seventy-two, has left the world the reci
,i l i i in -
tal of what he saw. heard, and did. dur
ing the journey. A hale old friend of
mine, who is upwards of seventy-five
years of age, started from London, a few
months ago, to .New lork and San Fran
cisco, intending to proceed from San
Francisco to India, China, Australia and
New Zealand, and thought little more
of it than if he were going to the High
lands oi Scotland for his autumnal holi
day. Doubtless he will return all right
for he has pluck enough for anything,
and, barring accident or shipwreck, it is
very likely that he will accomplish the
leat, which he has undertaken from pure
love' of adventure, or the desire of
change ard occupation. The late Mr,
Anson Burlingame, who was appointed
ambassador from the United States to
China, and reappointed ambassador by
China to his own country and to all the
great powers of Europe, declared he
never knew how little the world was
until he had sailed around it. "In
fact," said he, "I have Teamed to look
upon the world as ne more than a good
sizea village.
Distance and remoteness have be'
come traditions of the past, and the
imagination of the man who can cor'
respond, by the electric cable, with New
York, San Francisco, or Canton, and
receive an answer in an hour or two, or
perhaps in a few minutes, needs no
great prompting to look upon those
places as within easy reach of his foot.
if it be his pleasure to visit there. The
consequences of this neighborship of
once widely-separated lands are de
fining themselves more distinctly every
day, and threaten, perhaps it should be
said promise, to assimilate the costume.
the manners, and to a partial extent
the language of all the nations of the
world. Time was when the traveller,
who strayed no further afield than to
the Continent of Europe, would refresh
his eyes by the study of many pictures'
que varieties of national costume. In
Belgium, in Holland, in Germany, in
Italy, in Switzerland, in Brittany, in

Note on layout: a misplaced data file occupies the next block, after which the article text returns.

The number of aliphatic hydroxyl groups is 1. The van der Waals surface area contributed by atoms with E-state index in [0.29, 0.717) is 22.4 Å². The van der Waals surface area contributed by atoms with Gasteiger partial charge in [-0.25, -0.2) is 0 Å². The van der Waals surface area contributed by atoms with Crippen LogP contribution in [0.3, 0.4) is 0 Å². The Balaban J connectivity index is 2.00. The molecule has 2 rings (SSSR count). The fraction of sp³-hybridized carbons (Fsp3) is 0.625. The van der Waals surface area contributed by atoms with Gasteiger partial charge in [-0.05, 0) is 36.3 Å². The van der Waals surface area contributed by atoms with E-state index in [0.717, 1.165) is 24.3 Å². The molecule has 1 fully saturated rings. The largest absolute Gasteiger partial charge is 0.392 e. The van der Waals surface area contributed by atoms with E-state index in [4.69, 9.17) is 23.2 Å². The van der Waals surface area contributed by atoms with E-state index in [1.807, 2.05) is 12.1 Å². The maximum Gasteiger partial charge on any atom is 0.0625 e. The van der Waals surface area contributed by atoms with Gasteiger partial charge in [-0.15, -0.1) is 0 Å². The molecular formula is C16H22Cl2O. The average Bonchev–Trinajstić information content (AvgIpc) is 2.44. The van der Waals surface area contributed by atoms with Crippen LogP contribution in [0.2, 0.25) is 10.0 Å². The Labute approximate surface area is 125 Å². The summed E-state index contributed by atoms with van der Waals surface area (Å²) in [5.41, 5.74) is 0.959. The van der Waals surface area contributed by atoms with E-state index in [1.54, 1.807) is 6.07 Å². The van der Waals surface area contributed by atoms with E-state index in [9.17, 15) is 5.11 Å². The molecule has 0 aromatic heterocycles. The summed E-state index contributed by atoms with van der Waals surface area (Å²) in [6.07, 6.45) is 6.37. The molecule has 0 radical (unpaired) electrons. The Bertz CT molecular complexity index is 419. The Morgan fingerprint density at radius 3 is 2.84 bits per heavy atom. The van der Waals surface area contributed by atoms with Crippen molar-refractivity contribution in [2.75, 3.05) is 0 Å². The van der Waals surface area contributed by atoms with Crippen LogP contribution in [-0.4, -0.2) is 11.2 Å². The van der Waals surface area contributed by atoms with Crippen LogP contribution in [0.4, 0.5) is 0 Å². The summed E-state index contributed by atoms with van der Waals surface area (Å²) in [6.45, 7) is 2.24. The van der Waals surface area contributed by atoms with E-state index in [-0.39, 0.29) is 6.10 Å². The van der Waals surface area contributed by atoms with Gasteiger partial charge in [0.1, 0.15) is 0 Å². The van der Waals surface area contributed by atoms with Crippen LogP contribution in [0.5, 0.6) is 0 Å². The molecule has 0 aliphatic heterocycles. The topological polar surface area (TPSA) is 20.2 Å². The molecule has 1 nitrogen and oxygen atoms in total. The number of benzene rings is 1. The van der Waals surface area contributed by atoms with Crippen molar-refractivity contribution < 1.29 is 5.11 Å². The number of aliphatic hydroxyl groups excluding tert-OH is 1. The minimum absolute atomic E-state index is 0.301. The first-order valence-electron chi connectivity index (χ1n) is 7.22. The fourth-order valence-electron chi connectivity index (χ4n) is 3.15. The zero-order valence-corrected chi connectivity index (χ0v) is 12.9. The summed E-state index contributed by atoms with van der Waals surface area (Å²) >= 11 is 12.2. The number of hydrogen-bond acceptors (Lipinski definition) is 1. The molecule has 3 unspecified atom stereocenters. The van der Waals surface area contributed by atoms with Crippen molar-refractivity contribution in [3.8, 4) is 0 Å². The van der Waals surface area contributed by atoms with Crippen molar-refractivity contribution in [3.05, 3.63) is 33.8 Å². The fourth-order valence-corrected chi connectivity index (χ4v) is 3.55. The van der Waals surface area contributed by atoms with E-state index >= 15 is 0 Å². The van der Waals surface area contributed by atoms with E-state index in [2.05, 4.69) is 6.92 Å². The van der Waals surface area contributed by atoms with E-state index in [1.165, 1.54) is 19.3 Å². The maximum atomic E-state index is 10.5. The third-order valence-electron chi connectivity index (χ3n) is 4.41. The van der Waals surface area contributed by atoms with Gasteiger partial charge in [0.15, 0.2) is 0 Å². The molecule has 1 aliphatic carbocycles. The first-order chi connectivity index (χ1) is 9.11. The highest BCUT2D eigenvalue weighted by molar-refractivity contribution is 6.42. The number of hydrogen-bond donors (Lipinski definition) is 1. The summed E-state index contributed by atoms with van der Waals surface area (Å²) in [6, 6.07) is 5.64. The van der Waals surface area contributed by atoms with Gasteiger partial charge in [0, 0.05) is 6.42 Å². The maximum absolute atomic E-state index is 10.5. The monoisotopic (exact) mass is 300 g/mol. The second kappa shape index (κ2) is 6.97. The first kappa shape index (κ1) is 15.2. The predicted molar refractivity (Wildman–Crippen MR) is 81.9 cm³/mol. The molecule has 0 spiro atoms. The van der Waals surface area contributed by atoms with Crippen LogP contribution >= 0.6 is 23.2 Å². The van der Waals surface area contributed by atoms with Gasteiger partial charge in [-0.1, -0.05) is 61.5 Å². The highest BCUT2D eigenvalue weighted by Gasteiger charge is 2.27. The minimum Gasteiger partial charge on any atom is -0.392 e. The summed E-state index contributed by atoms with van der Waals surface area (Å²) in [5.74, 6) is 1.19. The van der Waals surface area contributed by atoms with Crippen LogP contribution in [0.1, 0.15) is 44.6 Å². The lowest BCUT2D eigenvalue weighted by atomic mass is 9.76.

the South of France, in Spain, he found
not only a change of scene, language,
and manner, but a change in the attire
of men and women, which pleased him
by its novelty, as well as by its beauty.
There was something piquant and at
tractive in the Spanish mantilla, as
worn by the dark-eyed Andalusians and
Madrilenas. This garment is now rare
ly to be seen, though not many years
ago it was as cojimon in the streets of
Brussels and Antweip as in those of
Madrid and Seville. The hideous
chignon and the miserable apologies
for head-gear which the ladies of Eng
land, France, and America delight to
wear, have rendered the beautiful man
tilla impossible. The peasant girls of
the Swiss cantons, with their quaint
petticoats, and their coquettish hats,
have revolutionized their dress, and ap
pear no longer in the coarse, but pic
turesque and serviceable attire of the
olden time, but in the slatternly imita
tion of the tawdry dress affected by servant-girls
who ape the style of their
mistresses. All the Christian nations
of the world dress pretty nearly alike,
and the Orientals to follow suit.
Not the least curious incident of the
approximation of the peoples, which
steam and the electric wire have brought
about, is the awakening of the sluggish
Oriental mind to a knowledge of the fact
that there is a Western as well as an
Eastern civilization, and that the former
is in many respects worthy of imitation
and cultivation. The Chinese and Jap
anese have begun to swarm over their
own border into other lands, and cross
ing the Pacfic, have made a foot-hold in
California and Oregon, to the great ad
vantage of themselves and of those two
states of the American Union. They
are excellent mechanics, first rate bakers
and gardeners, and as laundresses and
getters up of fine linen, they are un
rivalled for neatness, punctuality, and
cheapness. They also make admirable
servants, and in a country like America,
where domestic help is not only very
costty but very independent and inso
lent, the economic, thrifty, painstaking,
and industrious Chinese supply a press
ing want so admirably, as to make the
people of New York and New England,
and other states on the Atlantic sea
board, very anxious for a similar visita
tion, to replace the lazy negroes and
the saucy Irish, to whom they are almost
delusively beholden for domestic ser
vice. Perhaps, as the intercourse among
the nations of the East and West be
comes more frequent and more intimate,
the Chinese and Japanese may find their
way to Europe as well as to America,
and there the sorely needed
parts of respectful, economical, and
capable servants.
And not only do the eastern potentates
of China, Japan, Borneo, and Siam, send
to England and Scotland for steam
yachts, for railway iron, and for capable
engineers to lay down their railroads ;
not only do they send envoys and am
bassadors to report to them on their
return the wonders they have seen, and
the things to be avoided and imitated,
in the example set them by the West ;
but they themselves begin to perceive
the advantages of foreign travel. It
was thought a daring innovation on an
cient routine when first the Sultan of
Turkey the great Padishah himself, and
after him the Khedive, or Viceroy of
Egypt, visited England. :No sultan or
shah of Persia had ever been known to
travel beyond the limits of that land of
flowers and romance ; but the present
shah, inspired by the spirit of the age,
and perhaps prompted by the knowledge
of what has been done by his brother of
Turkey, has resolved to visit Europe
and to see for himself as much as sul
tans, shahs, kings, emperors, and other